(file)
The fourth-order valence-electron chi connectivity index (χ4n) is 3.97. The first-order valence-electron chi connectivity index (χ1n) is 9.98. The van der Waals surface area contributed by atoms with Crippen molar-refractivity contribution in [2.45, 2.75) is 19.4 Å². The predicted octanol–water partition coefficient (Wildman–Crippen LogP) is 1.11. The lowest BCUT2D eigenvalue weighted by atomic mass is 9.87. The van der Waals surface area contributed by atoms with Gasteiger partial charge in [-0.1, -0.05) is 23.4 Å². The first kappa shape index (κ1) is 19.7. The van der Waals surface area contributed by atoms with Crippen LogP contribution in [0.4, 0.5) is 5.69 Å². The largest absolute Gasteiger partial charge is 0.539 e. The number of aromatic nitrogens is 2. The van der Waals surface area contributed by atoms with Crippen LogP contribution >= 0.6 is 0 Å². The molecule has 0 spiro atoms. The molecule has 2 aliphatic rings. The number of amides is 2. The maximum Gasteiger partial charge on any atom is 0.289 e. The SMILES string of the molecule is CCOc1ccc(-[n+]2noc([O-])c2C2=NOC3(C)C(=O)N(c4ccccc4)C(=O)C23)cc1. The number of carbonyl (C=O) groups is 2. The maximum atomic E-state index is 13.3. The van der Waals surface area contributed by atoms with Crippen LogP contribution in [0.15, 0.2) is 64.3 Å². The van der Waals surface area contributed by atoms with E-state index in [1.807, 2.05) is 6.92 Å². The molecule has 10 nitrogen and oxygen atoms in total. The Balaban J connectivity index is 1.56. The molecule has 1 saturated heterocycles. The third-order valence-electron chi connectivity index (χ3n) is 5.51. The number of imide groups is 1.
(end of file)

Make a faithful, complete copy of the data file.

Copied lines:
The fourth-order valence-electron chi connectivity index (χ4n) is 3.97. The first-order valence-electron chi connectivity index (χ1n) is 9.98. The van der Waals surface area contributed by atoms with Crippen molar-refractivity contribution in [2.45, 2.75) is 19.4 Å². The predicted octanol–water partition coefficient (Wildman–Crippen LogP) is 1.11. The lowest BCUT2D eigenvalue weighted by atomic mass is 9.87. The van der Waals surface area contributed by atoms with Gasteiger partial charge in [-0.1, -0.05) is 23.4 Å². The first kappa shape index (κ1) is 19.7. The van der Waals surface area contributed by atoms with Crippen LogP contribution in [0.4, 0.5) is 5.69 Å². The largest absolute Gasteiger partial charge is 0.539 e. The number of aromatic nitrogens is 2. The van der Waals surface area contributed by atoms with Crippen LogP contribution >= 0.6 is 0 Å². The molecule has 0 spiro atoms. The molecule has 2 aliphatic rings. The number of amides is 2. The maximum Gasteiger partial charge on any atom is 0.289 e. The SMILES string of the molecule is CCOc1ccc(-[n+]2noc([O-])c2C2=NOC3(C)C(=O)N(c4ccccc4)C(=O)C23)cc1. The number of carbonyl (C=O) groups is 2. The maximum atomic E-state index is 13.3. The van der Waals surface area contributed by atoms with Crippen LogP contribution in [0.15, 0.2) is 64.3 Å². The van der Waals surface area contributed by atoms with E-state index in [1.807, 2.05) is 6.92 Å². The molecule has 10 nitrogen and oxygen atoms in total. The Balaban J connectivity index is 1.56. The molecule has 1 saturated heterocycles. The third-order valence-electron chi connectivity index (χ3n) is 5.51. The number of imide groups is 1.